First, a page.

Hurricane Gert

Hurricane Gert, seen here in a satellite view from Tuesday morning, will move northeast and avoid hitting the East Coast.

Richmond’s rendezvous with a partial solar eclipse is less than a week away, and we can be cautiously optimistic about having fair weather on Monday afternoon.

If there are any clouds, it shouldn’t be the result of a tropical system.

Tropical Storm Gert — the only active system in the Atlantic — was centered 370 miles southeast of Cape Hatteras on Monday evening, but it is no threat to land. Gert showed signs of better organization on Monday and is likely to be a Category 1 hurricane by Tuesday morning with sustained wind speeds above 74 mph.

It is moving to the north as it rounds the western edge of an area of high pressure. On Tuesday afternoon, it will make its closest approach to North Carolina’s coast, but the center will be a safe 250 to 275 miles offshore.

The storm could further intensify by late Tuesday or Wednesday, possibly reaching Category 2 or 3 strength.

By Wednesday, Gert will accelerate to the northeast ahead of an upper-level trough and lose tropical characteristics somewhere southeast of Newfoundland on Thursday.

It will not hit land, but it will whip up heavy surf and make rip currents a serious threat in North Carolina and the Mid-Atlantic through midweek.

Another cluster of thunderstorms that emerged from the western coast off Africa may strengthen into another tropical storm over the next several days as it moves westward with the trade winds, but it is far too early to know where it will ultimately go.

The next name on the list is Harvey.

Monday’s eclipse could come with a few clouds

There are now useful indications about how the weather patterns will look when we experience a partial solar eclipse on Monday, but there are still some details to sort out.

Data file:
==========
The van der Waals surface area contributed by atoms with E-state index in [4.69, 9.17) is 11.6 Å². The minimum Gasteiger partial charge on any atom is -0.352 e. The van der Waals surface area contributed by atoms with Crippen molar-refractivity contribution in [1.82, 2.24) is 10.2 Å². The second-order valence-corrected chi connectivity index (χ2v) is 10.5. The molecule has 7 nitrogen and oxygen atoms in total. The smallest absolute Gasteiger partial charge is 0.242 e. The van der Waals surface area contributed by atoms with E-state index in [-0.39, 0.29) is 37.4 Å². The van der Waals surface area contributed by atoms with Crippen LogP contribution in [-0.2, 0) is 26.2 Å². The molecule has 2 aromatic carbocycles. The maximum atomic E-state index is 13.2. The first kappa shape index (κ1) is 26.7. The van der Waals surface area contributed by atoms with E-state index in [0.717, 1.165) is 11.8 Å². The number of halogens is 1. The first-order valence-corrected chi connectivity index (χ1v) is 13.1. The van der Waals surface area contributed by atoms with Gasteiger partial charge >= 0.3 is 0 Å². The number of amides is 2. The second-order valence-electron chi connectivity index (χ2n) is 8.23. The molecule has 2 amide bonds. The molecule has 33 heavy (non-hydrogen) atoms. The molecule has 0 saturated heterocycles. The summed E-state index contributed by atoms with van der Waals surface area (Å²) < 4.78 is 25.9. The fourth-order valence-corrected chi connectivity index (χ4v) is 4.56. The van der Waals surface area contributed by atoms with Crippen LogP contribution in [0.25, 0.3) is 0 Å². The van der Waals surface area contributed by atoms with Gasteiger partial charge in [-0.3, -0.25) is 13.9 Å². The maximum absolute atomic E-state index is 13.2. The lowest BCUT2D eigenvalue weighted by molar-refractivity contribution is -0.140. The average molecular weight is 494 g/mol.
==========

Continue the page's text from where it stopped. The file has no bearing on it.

The moon will cover 86 percent of the sun over Richmond at 2:44 p.m. Monday, and eclipse watchers would be disappointed if the sky is overcast.

Some patchy mid- and high-level clouds can’t be ruled out yet, but a thick, low overcast is a small probability if the forecast stays on track.

The large details, however, are favorable for at least partial cloudiness, if not mostly clear skies.

High pressure ought to be building down into the state by Sunday or Monday, which would bring fair weather and push a weak front with clouds and storms farther south into North Carolina.

Temperatures won’t exactly turn cool and comfortable behind the front. It’s likely we’ll have mid- to upper 80s during Monday afternoon, which is normal for mid-August.

Forecasting clouds several days in the future is, in a word, nebulous, so we’ll revisit Monday’s forecast in detail later this week and over the weekend.


  • The moon will not cover enough of the sun to make things totally dark in Richmond. That will happen only in the path of totality, which will be in a line between Oregon and South Carolina.
  • It will
  • not
  • be safe to look directly at the sun here, unless you’re using certified protective glasses, or an indirect viewing method like projecting light through a pinhole and onto a surface.
  • Refer to our stories on for more details about the eclipse, viewing events and where to find safety glasses.

Check for John Boyer’s videos and updates as the forecast evolves. Contact him at or (804) 649-6209, and follow him on Twitter, @boyerweather.


John Boyer is the first staff meteorologist for the Richmond Times-Dispatch. He joined the RTD newsroom in November 2016. Boyer earned his degree in meteorology from North Carolina State University in Raleigh.

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